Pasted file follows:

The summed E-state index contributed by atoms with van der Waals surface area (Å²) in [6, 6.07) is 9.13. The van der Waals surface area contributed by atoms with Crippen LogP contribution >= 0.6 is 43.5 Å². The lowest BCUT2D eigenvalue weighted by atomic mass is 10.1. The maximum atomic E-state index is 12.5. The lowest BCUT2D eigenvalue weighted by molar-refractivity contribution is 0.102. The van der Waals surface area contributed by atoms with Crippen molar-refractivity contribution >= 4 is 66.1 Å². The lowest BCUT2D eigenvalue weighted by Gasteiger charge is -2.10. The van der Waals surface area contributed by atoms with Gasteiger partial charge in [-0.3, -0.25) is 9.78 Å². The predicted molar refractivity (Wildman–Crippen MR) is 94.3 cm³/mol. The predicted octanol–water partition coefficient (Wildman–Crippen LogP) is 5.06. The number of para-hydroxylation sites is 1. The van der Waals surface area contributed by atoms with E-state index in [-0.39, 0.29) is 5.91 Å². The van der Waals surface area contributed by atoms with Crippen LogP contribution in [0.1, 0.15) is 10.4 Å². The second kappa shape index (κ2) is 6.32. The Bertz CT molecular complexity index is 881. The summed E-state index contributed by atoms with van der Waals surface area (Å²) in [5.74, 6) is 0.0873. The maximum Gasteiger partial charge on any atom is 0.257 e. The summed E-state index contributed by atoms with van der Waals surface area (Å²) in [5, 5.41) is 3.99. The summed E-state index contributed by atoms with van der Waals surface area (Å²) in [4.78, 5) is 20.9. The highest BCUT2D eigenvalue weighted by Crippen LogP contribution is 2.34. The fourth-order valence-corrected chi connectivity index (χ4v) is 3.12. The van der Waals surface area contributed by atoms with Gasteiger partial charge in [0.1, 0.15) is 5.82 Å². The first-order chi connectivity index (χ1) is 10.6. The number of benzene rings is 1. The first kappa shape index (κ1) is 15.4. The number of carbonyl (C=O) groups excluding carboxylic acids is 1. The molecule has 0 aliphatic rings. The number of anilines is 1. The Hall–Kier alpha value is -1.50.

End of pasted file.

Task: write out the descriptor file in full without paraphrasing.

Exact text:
The summed E-state index contributed by atoms with van der Waals surface area (Å²) in [6, 6.07) is 9.13. The van der Waals surface area contributed by atoms with Crippen LogP contribution >= 0.6 is 43.5 Å². The lowest BCUT2D eigenvalue weighted by atomic mass is 10.1. The maximum atomic E-state index is 12.5. The lowest BCUT2D eigenvalue weighted by molar-refractivity contribution is 0.102. The van der Waals surface area contributed by atoms with Crippen molar-refractivity contribution >= 4 is 66.1 Å². The lowest BCUT2D eigenvalue weighted by Gasteiger charge is -2.10. The van der Waals surface area contributed by atoms with Gasteiger partial charge in [-0.3, -0.25) is 9.78 Å². The predicted molar refractivity (Wildman–Crippen MR) is 94.3 cm³/mol. The predicted octanol–water partition coefficient (Wildman–Crippen LogP) is 5.06. The number of para-hydroxylation sites is 1. The van der Waals surface area contributed by atoms with E-state index in [-0.39, 0.29) is 5.91 Å². The van der Waals surface area contributed by atoms with Crippen LogP contribution in [0.1, 0.15) is 10.4 Å². The second kappa shape index (κ2) is 6.32. The Bertz CT molecular complexity index is 881. The summed E-state index contributed by atoms with van der Waals surface area (Å²) in [5.74, 6) is 0.0873. The maximum Gasteiger partial charge on any atom is 0.257 e. The summed E-state index contributed by atoms with van der Waals surface area (Å²) in [5, 5.41) is 3.99. The summed E-state index contributed by atoms with van der Waals surface area (Å²) in [4.78, 5) is 20.9. The highest BCUT2D eigenvalue weighted by Crippen LogP contribution is 2.34. The fourth-order valence-corrected chi connectivity index (χ4v) is 3.12. The van der Waals surface area contributed by atoms with Gasteiger partial charge in [0.1, 0.15) is 5.82 Å². The first-order chi connectivity index (χ1) is 10.6. The number of benzene rings is 1. The first kappa shape index (κ1) is 15.4. The number of carbonyl (C=O) groups excluding carboxylic acids is 1. The molecule has 0 aliphatic rings. The number of anilines is 1. The Hall–Kier alpha value is -1.50.